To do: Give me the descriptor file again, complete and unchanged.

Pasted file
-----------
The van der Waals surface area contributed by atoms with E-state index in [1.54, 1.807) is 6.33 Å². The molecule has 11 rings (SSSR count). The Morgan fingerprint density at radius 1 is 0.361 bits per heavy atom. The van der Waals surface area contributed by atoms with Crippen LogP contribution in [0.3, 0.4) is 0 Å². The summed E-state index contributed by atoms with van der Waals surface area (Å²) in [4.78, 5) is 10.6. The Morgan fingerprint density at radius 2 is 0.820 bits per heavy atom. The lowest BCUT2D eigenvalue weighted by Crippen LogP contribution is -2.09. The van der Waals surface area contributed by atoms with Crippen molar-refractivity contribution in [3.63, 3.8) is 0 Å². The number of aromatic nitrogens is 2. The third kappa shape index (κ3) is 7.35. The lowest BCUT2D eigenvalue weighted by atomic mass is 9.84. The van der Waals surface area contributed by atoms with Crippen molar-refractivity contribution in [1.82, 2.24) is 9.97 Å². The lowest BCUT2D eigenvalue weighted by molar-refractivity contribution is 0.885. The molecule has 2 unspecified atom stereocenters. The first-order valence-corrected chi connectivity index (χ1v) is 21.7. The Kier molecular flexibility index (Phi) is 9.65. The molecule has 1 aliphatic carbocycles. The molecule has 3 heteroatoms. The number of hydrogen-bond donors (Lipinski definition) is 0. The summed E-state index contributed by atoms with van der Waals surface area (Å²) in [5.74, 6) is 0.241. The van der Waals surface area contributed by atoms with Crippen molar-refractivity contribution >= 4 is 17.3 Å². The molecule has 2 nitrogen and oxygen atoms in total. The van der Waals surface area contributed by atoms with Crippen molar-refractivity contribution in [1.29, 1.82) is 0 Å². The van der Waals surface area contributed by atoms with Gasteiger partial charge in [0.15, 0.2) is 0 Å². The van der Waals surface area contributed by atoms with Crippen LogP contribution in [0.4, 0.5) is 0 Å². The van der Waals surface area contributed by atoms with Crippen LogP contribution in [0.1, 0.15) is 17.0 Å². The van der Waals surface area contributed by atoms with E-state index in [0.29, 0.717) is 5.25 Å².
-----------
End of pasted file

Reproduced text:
The van der Waals surface area contributed by atoms with E-state index in [1.54, 1.807) is 6.33 Å². The molecule has 11 rings (SSSR count). The Morgan fingerprint density at radius 1 is 0.361 bits per heavy atom. The van der Waals surface area contributed by atoms with Crippen LogP contribution in [0.3, 0.4) is 0 Å². The summed E-state index contributed by atoms with van der Waals surface area (Å²) in [4.78, 5) is 10.6. The Morgan fingerprint density at radius 2 is 0.820 bits per heavy atom. The lowest BCUT2D eigenvalue weighted by Crippen LogP contribution is -2.09. The van der Waals surface area contributed by atoms with Crippen molar-refractivity contribution in [3.63, 3.8) is 0 Å². The number of aromatic nitrogens is 2. The third kappa shape index (κ3) is 7.35. The lowest BCUT2D eigenvalue weighted by atomic mass is 9.84. The van der Waals surface area contributed by atoms with Crippen molar-refractivity contribution in [1.82, 2.24) is 9.97 Å². The lowest BCUT2D eigenvalue weighted by molar-refractivity contribution is 0.885. The molecule has 2 unspecified atom stereocenters. The first-order valence-corrected chi connectivity index (χ1v) is 21.7. The Kier molecular flexibility index (Phi) is 9.65. The molecule has 1 aliphatic carbocycles. The molecule has 3 heteroatoms. The number of hydrogen-bond donors (Lipinski definition) is 0. The summed E-state index contributed by atoms with van der Waals surface area (Å²) in [5.74, 6) is 0.241. The van der Waals surface area contributed by atoms with Crippen molar-refractivity contribution >= 4 is 17.3 Å². The molecule has 2 nitrogen and oxygen atoms in total. The van der Waals surface area contributed by atoms with Crippen molar-refractivity contribution in [1.29, 1.82) is 0 Å². The van der Waals surface area contributed by atoms with Gasteiger partial charge in [0.15, 0.2) is 0 Å². The van der Waals surface area contributed by atoms with Crippen LogP contribution in [0.4, 0.5) is 0 Å². The van der Waals surface area contributed by atoms with Crippen LogP contribution in [0.1, 0.15) is 17.0 Å². The van der Waals surface area contributed by atoms with E-state index in [0.29, 0.717) is 5.25 Å².